Leaning on Pakistan
The New York Times and the Washington Post each lead with American officials expressing doubts about the future of Pakistani security in the face of a Taliban uprising. The Los Angeles Times leads with a trend piece on how American car buyers are beginning to shop more like Europeans. USA Today leads with a look at President Barack Obama's search for a new U.S. Supreme Court justice to replace Justice David Souter. The Wall Street Journal tops its world-wide newsbox with word that cases of H1N1/swine flu have appeared in 18 countries, even as officials note that the disease may not be that severe after all.
The NYT's Pakistan coverage is squarely focused on the nuclear threat, with U.S. officials saying they believe Pakistan's nuclear stockpile is secure for now while acknowledging that they don't know where all of Pakistan's weapons are. The WP focuses on the long-term logistical challenges Pakistan presents, like providing funding and training to an unreliable partner. Both pieces note that the Taliban uprising requires the United States to rely on the Pakistanis to handle their own security, a difficult prospect given the history of mistrust between the two countries.
USAT reiterates Obama's claim that he wants the next Supreme Court Justice to understand, "how our laws affect the daily realities of people's lives." Many news sources, including USAT, take this as a sign that Obama may not choose a federal judge to fill the vacancy. Racial diversity may have a hand in the selection, the paper says, but political diversity probably won't be an issue. With the Democrats holding nearly 60 seats in the Senate, the paper argues that Obama won't need to nominate a moderate to appease Republicans but can, instead, find someone closer fitting to Souter's left-leaning mold.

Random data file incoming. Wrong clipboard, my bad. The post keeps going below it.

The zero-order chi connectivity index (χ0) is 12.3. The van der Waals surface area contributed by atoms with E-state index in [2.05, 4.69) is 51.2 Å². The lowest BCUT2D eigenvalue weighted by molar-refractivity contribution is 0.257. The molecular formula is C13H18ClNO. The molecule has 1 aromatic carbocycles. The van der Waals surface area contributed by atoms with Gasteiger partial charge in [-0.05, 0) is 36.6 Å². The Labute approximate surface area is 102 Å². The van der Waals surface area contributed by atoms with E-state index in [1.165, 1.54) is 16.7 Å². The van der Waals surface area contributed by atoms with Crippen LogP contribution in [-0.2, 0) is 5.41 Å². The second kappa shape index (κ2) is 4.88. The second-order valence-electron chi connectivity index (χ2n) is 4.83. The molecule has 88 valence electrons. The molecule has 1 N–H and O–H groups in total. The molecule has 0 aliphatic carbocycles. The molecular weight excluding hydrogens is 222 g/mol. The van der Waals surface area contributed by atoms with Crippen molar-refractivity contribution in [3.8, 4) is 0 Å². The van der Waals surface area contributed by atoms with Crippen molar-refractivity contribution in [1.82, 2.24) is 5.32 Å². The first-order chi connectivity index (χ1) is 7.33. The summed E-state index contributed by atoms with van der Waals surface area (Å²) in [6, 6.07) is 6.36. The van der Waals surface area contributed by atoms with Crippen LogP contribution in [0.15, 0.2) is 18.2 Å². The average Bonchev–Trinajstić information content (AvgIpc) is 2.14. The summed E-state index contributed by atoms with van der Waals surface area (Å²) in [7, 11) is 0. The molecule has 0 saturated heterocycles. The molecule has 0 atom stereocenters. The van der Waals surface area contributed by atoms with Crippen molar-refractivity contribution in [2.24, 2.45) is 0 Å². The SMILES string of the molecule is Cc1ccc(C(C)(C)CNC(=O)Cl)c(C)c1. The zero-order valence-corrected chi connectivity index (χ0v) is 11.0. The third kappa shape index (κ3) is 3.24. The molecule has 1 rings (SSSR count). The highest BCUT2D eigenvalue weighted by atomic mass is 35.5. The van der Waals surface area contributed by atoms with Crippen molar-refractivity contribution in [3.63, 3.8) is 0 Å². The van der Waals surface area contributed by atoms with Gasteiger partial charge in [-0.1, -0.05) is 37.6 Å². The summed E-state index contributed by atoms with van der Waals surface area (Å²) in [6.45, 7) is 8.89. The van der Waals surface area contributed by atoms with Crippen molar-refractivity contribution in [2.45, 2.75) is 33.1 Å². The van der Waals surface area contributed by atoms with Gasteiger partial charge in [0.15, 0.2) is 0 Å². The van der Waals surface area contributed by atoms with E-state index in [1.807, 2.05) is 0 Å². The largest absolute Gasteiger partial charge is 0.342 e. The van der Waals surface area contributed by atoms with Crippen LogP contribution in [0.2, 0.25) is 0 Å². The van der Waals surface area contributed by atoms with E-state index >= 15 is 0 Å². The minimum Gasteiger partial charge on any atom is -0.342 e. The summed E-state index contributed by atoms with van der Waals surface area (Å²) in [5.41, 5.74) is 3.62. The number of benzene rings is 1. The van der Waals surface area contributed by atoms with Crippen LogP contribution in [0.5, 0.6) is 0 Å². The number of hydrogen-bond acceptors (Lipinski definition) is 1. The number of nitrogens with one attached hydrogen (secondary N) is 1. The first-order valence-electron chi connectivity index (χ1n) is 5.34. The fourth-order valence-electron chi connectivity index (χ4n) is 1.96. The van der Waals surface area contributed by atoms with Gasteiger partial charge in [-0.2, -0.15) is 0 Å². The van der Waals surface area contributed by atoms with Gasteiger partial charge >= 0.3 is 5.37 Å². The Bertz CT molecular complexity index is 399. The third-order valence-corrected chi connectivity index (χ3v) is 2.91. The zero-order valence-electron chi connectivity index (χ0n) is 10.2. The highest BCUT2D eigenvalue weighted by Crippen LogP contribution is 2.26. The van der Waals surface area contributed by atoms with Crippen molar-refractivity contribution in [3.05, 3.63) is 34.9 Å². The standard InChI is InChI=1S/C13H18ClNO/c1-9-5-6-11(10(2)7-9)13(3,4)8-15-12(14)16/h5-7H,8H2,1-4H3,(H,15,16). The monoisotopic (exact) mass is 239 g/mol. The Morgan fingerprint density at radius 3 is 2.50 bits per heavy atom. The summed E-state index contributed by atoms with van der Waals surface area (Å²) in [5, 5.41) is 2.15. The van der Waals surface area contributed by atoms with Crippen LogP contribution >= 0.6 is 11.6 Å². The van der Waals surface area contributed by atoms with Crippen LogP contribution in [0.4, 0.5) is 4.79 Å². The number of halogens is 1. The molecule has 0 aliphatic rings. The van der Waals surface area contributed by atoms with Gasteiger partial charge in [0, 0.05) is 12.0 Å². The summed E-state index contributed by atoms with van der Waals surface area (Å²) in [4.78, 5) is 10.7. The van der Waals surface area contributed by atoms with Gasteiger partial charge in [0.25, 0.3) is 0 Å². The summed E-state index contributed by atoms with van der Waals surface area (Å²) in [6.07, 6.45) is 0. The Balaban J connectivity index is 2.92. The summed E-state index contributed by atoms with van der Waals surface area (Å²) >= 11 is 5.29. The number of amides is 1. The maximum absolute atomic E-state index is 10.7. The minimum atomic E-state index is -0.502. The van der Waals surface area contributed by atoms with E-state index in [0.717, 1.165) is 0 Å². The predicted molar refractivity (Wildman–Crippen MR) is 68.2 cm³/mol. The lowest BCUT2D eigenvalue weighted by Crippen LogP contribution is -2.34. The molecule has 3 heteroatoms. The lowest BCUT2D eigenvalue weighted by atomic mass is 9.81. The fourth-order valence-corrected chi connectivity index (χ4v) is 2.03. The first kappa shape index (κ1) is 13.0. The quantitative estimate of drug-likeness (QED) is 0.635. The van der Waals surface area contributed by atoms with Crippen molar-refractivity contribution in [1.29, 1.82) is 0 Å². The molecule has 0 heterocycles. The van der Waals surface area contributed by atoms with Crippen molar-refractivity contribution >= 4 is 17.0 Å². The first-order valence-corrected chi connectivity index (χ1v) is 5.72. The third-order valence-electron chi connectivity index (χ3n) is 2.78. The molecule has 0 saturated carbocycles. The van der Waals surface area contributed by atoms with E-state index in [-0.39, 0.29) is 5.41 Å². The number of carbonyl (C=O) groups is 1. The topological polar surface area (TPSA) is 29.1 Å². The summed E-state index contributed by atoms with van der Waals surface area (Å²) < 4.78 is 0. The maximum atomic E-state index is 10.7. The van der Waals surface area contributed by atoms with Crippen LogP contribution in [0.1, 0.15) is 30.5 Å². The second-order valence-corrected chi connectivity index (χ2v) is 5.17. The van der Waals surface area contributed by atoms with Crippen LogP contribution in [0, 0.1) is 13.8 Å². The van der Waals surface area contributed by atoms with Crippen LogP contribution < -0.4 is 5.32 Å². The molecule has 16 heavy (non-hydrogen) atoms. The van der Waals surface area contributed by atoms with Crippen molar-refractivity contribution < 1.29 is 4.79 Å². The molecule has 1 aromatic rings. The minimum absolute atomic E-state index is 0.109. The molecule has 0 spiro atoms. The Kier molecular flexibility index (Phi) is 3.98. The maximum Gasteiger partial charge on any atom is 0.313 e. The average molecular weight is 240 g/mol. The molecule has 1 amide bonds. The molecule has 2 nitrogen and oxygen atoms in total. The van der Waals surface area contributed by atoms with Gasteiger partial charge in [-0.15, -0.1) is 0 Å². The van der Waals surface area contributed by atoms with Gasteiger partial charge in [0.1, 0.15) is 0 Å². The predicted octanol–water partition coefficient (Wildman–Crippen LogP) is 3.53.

After years of gorging on high-performance, low-mileage beasts, Americans are finally changing the way they buy cars. From 1999 to 2007, Americans bought an average of almost 5.9 new cars each year for every 100 people. This year, dealers will be lucky if we buy 3.5 cars per 100 people, and the cars we do buy will be smaller and more fuel efficient. Analysts say Americans are adopting the European mindset of buying very practical cars and keeping them for as long as possible.
The NYT off-leads with a big financial scoop, reporting bank stress tests will reveal that the nation's financial institutions are in better shape than expected. Reports on the strength of the nation's 19 largest banks are expected this week, and an anonymous insider says the results show all the banks are solvent. While some banks may need additional capital to make it through a long recession, the government will be able to meet those needs with the bailout money already appropriated, something that seemed impossible just two months ago.
A total of 30 states have reported cases of swine flu as on Sunday, up from 21 states the day before, writes USAT. While the disease may be spreading domestically, officials say the flu is milder than they first thought. Of course, the paper notes that the 1918 flu epidemic also appeared mild at first, and it went on to kill 50 million people worldwide.
Then again, all that panic over swine flu may be doing some good, says the NYT. According to a pair of competing computer models, it's likely that there will only be 2,000-2,500 cases of the disease in the United States over the next four weeks, in part because of school closings and other preventive measures.
Meanwhile, the WP wants you to know that lobbyists for the pork industry want you to know that you won't get swine flu (sorry, H1N1) from eating pigs. While TP isn't debating the science—influenza isn't a food-borne illness—it's uncomfortable to watch the paper parrot the lobby's message so neatly. Would it have been too difficult to talk to a public health official for this story? Or maybe a doctor? Or how about anyone who isn't being paid by the pork lobby to convince you that their product is safe?